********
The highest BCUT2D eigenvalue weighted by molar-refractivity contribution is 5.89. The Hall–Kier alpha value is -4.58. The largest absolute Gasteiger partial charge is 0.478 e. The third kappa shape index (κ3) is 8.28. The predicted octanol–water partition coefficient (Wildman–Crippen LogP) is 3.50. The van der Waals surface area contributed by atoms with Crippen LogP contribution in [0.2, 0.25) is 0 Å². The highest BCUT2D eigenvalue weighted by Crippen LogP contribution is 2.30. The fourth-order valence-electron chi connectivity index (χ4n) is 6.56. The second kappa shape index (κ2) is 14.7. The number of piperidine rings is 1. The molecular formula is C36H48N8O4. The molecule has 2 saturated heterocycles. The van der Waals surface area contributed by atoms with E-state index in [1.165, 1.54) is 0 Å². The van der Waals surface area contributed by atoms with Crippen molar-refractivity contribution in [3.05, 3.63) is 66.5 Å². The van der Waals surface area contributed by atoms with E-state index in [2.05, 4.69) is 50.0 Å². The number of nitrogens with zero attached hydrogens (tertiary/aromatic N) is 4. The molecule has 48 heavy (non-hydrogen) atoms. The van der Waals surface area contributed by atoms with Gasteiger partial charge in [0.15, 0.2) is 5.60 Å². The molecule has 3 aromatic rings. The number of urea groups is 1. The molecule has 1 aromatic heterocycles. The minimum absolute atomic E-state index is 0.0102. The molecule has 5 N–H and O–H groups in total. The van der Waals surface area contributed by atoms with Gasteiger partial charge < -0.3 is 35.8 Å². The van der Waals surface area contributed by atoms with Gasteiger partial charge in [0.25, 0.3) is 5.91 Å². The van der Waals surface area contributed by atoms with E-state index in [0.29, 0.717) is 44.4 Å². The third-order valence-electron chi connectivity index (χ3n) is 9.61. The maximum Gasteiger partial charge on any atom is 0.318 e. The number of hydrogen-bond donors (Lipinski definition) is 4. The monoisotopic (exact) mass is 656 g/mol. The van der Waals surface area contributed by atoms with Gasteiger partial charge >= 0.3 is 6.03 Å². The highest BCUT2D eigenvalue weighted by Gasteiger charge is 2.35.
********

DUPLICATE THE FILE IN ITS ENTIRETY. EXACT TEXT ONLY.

The highest BCUT2D eigenvalue weighted by molar-refractivity contribution is 5.89. The Hall–Kier alpha value is -4.58. The largest absolute Gasteiger partial charge is 0.478 e. The third kappa shape index (κ3) is 8.28. The predicted octanol–water partition coefficient (Wildman–Crippen LogP) is 3.50. The van der Waals surface area contributed by atoms with Crippen LogP contribution in [0.2, 0.25) is 0 Å². The highest BCUT2D eigenvalue weighted by Crippen LogP contribution is 2.30. The fourth-order valence-electron chi connectivity index (χ4n) is 6.56. The second kappa shape index (κ2) is 14.7. The number of piperidine rings is 1. The molecular formula is C36H48N8O4. The molecule has 2 saturated heterocycles. The van der Waals surface area contributed by atoms with E-state index in [1.165, 1.54) is 0 Å². The van der Waals surface area contributed by atoms with Crippen molar-refractivity contribution in [3.05, 3.63) is 66.5 Å². The van der Waals surface area contributed by atoms with E-state index in [2.05, 4.69) is 50.0 Å². The number of nitrogens with zero attached hydrogens (tertiary/aromatic N) is 4. The molecule has 48 heavy (non-hydrogen) atoms. The van der Waals surface area contributed by atoms with Gasteiger partial charge in [0.15, 0.2) is 5.60 Å². The molecule has 3 aromatic rings. The number of urea groups is 1. The molecule has 1 aromatic heterocycles. The minimum absolute atomic E-state index is 0.0102. The molecule has 5 N–H and O–H groups in total. The van der Waals surface area contributed by atoms with Gasteiger partial charge < -0.3 is 35.8 Å². The van der Waals surface area contributed by atoms with Gasteiger partial charge in [0.25, 0.3) is 5.91 Å². The van der Waals surface area contributed by atoms with E-state index in [0.29, 0.717) is 44.4 Å². The third-order valence-electron chi connectivity index (χ3n) is 9.61. The maximum Gasteiger partial charge on any atom is 0.318 e. The number of hydrogen-bond donors (Lipinski definition) is 4. The monoisotopic (exact) mass is 656 g/mol. The van der Waals surface area contributed by atoms with Gasteiger partial charge >= 0.3 is 6.03 Å². The highest BCUT2D eigenvalue weighted by Gasteiger charge is 2.35.